This one is for the ages.

Justice Anthony Kennedy's opinion for the U.S. Supreme Court announcing a right to gay marriage in Obergefell v. Hodges will take its place alongside Brown v. Board of Education and Loving v. Virginia in the pantheon of great liberal opinions.

The only tragic contrast with those landmarks in the history of equality is that both of those were decided unanimously. Friday's gay- rights opinion went 5-4, with each of the court's conservative justices writing a dissent of his own. Eventually, legal equality for gay people will seem just as automatic and natural as legal equality for blacks. But history will recall that when decided, Obergefell didn't reflect national consensus, much less the consensus of the court itself.

ColumnFiller: At the court, a victory for liberty and freedomCartoonsCartoonists debate same-sex marriage

Kennedy's opinion offered two different yet interrelated constitutional rationales, one focused on the institution of marriage, the other on the equality of gay people.

First, he made the case that marriage is a fundamental liberty right under the due process clause of the Constitution, which says no one may be deprived of life, liberty or property without due process of law. Applying what's known as "substantive" due process analysis, Kennedy held that the government may not infringe the liberty to marry absent a compelling interest and along narrowly tailored lines to achieve that interest. Because no such interest exists, gay people as well as straight people must have the right to marry. This same approach was used by the court in the Loving case, which struck down laws barring interracial marriage. It was symbolically important for Kennedy to connect same-sex marriage to marriage between the races.

Kennedy's favorite concept of dignity figured large in the finding that marriage is a fundamental right. "The lifelong union of a man and a woman always has promised nobility and dignity to all persons, without regard to their station in life."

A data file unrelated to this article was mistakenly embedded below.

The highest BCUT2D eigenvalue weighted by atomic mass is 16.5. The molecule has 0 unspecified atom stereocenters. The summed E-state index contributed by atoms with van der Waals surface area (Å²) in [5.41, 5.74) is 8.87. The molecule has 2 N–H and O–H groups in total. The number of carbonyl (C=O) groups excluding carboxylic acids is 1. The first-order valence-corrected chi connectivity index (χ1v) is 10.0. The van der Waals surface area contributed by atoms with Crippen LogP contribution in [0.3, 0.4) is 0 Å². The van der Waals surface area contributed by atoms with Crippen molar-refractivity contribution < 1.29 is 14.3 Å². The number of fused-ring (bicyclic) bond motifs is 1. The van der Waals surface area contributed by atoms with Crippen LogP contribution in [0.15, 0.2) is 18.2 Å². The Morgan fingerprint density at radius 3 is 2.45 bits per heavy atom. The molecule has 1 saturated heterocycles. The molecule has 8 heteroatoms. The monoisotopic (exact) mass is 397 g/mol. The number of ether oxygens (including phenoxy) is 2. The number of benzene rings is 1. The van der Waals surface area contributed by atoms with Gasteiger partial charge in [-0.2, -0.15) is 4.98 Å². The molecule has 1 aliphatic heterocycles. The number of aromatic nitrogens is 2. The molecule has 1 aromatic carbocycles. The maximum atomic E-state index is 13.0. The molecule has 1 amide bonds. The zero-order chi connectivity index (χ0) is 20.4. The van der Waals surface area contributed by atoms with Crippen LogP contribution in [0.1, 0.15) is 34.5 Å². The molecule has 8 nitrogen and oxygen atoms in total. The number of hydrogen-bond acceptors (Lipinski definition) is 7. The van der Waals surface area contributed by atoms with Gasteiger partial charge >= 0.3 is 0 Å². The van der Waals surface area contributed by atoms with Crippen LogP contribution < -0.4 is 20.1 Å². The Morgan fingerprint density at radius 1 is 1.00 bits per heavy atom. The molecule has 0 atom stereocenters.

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The reference to dignity connected the decision to Kennedy's earlier gay-rights decisions, which featured the concept centrally. It is now an important part of our constitutional law -- no matter that it doesn't appear in the Constitution.

Another crucial feature of the opinion was Kennedy's recognition that marriage has evolved over time. This acknowledgement counteracted the conservatives' emphasis on tradition in their dissents. It also resonated with the doctrine of due process, which looks to evolving tradition to identify the content of protected liberty.

When it came to equality, Kennedy avoided announcing that laws burdening gay people would be subject to especially strict scrutiny, like laws burdening racial minorities, or even what's called intermediate scrutiny, like laws differentially burdening the sexes. Instead, he spoke of the "synergy" between due process and equality. In legal terms, this almost certainly meant that once a fundamental right is invoked, any distinction between people for any reason requires strict scrutiny -- a longtime doctrinal norm.

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But Kennedy didn't quite say so, probably because he wanted to preserve the legacy of earlier gay-rights opinions in which he never said that he was engaged in close scrutiny, but rather said that the laws were discriminatory on their face. In a sense, Kennedy in Friday's opinion was trying to defend and sharpen the legal rationales of those earlier decisions, which have been criticized especially strongly by Justice Antonin Scalia.